The Prices had contacted the orphanage in advance and explained the situation that was bringing them back to Hong Kong to beseech their help. The administrator at the orphanage, a Mrs. Chen, was not very eager to meet, or to assist them, but after some days of hesitation, she had reluctantly agreed to assist them. None of the original staff when the Prices lived there was still at the orphanage.

Mrs. Chen had by then completed her research and with the Price's consent, disclosed whatever information the orphanage records had about a child called "Su Yi" in the year of her adoption.. Sue, then Sun Yi, had been brought to them by her birth mother from an impoverished mainland farm community. The woman's husband, the child's father and his parents had wanted only a boy child and would not accept the girl child. The husband and his parents proceeded to ignore both the wife and child until finally, the wife fearing somewhat for herself as well as the child at that point had reluctantly agreed to give the child away in order to save them both..

After being apprised of this, Sue continued to insist that she wanted to meet her birth parents. Mrs. Chen had agreed, for a fee, to assist them in their endeavor and assigned a bilingual associate worker, a Mr. Liu, to aid them with the intricacies and all the necessary papers for their task and journey.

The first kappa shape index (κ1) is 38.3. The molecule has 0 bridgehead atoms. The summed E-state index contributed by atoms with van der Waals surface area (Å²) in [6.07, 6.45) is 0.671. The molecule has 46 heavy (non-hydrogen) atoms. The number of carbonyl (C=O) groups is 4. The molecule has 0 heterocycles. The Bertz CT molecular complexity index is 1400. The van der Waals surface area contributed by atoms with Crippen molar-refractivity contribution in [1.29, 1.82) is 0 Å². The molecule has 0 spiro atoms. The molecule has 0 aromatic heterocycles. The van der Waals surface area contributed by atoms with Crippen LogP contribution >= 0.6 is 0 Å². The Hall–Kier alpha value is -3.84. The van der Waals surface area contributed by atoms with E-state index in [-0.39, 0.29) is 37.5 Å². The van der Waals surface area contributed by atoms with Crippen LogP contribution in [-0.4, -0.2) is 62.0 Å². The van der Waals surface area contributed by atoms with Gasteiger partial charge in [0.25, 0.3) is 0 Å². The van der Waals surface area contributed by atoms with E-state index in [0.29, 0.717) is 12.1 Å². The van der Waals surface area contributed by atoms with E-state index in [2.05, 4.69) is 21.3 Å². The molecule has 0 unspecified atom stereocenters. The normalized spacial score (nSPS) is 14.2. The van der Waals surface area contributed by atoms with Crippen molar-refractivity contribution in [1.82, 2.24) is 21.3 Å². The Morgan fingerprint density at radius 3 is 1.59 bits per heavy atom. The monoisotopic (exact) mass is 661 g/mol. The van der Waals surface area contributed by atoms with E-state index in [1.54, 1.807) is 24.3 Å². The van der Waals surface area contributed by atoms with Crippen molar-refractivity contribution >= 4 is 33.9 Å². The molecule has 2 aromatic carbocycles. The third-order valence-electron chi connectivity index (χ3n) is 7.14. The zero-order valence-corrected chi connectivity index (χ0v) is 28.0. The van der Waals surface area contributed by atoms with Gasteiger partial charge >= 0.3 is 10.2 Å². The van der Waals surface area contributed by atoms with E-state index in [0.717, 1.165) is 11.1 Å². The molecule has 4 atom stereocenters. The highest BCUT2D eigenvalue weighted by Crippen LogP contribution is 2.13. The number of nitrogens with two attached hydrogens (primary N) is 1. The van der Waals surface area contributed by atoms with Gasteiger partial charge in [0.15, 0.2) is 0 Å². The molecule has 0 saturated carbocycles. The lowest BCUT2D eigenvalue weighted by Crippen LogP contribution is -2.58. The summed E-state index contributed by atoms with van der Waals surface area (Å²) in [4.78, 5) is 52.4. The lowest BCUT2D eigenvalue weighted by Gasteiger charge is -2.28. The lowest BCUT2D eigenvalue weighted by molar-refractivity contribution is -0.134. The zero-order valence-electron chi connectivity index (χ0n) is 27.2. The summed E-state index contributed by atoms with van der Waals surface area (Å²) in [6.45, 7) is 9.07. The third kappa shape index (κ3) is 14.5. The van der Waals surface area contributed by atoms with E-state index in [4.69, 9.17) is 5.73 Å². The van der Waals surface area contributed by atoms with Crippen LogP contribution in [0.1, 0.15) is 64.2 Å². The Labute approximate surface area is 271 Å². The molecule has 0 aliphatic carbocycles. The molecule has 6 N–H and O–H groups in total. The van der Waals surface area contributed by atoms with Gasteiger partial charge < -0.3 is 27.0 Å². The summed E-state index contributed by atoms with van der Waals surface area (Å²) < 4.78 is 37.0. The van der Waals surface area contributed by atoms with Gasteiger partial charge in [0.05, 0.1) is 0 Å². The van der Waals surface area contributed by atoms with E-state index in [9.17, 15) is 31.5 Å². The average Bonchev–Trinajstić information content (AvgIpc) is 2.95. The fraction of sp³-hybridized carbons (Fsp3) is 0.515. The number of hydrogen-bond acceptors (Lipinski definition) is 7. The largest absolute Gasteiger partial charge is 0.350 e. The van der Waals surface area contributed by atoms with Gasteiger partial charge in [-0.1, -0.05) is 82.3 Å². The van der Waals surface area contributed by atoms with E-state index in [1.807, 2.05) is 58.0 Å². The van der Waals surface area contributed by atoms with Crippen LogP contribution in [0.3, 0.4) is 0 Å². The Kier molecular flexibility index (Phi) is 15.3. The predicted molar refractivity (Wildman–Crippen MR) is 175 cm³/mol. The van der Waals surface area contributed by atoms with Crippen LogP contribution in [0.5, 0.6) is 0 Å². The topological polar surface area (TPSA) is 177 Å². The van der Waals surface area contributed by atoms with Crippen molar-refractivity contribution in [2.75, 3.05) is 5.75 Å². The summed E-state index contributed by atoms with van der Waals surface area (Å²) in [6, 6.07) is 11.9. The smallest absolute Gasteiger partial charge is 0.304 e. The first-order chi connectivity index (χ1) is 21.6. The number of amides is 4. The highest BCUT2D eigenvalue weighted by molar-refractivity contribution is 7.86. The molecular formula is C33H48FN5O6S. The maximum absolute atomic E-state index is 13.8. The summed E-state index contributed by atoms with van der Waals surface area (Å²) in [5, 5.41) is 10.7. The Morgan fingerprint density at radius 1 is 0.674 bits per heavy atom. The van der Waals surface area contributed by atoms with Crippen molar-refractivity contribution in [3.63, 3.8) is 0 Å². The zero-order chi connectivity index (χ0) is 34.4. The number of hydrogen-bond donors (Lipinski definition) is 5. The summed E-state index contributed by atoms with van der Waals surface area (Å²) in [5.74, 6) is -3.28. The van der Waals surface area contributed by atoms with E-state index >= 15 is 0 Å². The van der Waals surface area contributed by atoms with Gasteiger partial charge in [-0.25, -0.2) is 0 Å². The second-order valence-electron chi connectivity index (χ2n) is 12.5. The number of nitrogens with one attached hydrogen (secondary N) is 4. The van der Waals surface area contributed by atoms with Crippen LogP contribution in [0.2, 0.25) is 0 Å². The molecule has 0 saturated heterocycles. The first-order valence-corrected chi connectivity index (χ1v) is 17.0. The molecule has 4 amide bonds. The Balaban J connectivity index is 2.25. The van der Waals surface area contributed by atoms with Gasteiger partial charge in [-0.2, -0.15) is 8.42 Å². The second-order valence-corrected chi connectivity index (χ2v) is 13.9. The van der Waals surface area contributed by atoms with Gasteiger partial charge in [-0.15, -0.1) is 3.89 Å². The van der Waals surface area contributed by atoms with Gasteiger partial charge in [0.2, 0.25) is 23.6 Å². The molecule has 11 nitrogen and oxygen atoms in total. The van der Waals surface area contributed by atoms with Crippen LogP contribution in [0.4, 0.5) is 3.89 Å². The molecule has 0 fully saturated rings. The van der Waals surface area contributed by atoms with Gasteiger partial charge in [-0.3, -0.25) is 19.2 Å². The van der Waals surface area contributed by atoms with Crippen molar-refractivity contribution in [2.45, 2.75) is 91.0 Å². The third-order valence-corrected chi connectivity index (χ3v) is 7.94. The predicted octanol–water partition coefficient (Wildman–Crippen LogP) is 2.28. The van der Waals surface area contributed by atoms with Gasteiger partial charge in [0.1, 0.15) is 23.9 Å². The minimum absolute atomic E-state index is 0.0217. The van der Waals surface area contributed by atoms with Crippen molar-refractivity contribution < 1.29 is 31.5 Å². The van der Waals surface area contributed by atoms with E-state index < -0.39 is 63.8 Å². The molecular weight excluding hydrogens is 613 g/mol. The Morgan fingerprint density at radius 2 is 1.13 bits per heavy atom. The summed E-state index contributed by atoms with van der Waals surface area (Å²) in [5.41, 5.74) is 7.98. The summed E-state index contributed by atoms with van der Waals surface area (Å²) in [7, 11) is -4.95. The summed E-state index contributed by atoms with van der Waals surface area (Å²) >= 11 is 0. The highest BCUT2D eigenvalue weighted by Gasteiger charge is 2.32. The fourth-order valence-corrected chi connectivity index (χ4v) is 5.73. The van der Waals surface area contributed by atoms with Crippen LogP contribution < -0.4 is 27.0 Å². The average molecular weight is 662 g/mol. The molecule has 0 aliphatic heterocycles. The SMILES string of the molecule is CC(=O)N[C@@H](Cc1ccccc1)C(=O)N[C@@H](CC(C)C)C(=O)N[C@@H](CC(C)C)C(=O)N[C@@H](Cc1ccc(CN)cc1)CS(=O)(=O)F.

Early morning days later, they had finally arrived at the still small impoverished farm community above the Yangtze River on the mainland, and made their way to the exact farm site that they were seeking. The farm, like the other ones they saw nearby, was located on a meager plot of impoverished soil upon which stood a small thatched dwelling that obviously contained few, if any modern amenities. Since the group had had no way in which to contact the people living there prior to their arrival, the aide, Mr. Liu from the orphanage went into the dwelling first to explain the reason for this unexpected visit. It took some time before Mr. Liu finally came out to usher them inside the small dwelling. They had heard coming from inside the hut sounds of anger, shouting and what seemed to be disturbed voices.

"They are not anxious to see you. They are upset that you have come, and I had to promise it would be a brief visit. I lied and said that the Beijing Government had sent me and had approved the visit. That frightened them somewhat and I had to flash some papers from my briefcase at them…it impressed them. Of course they cannot read anyway."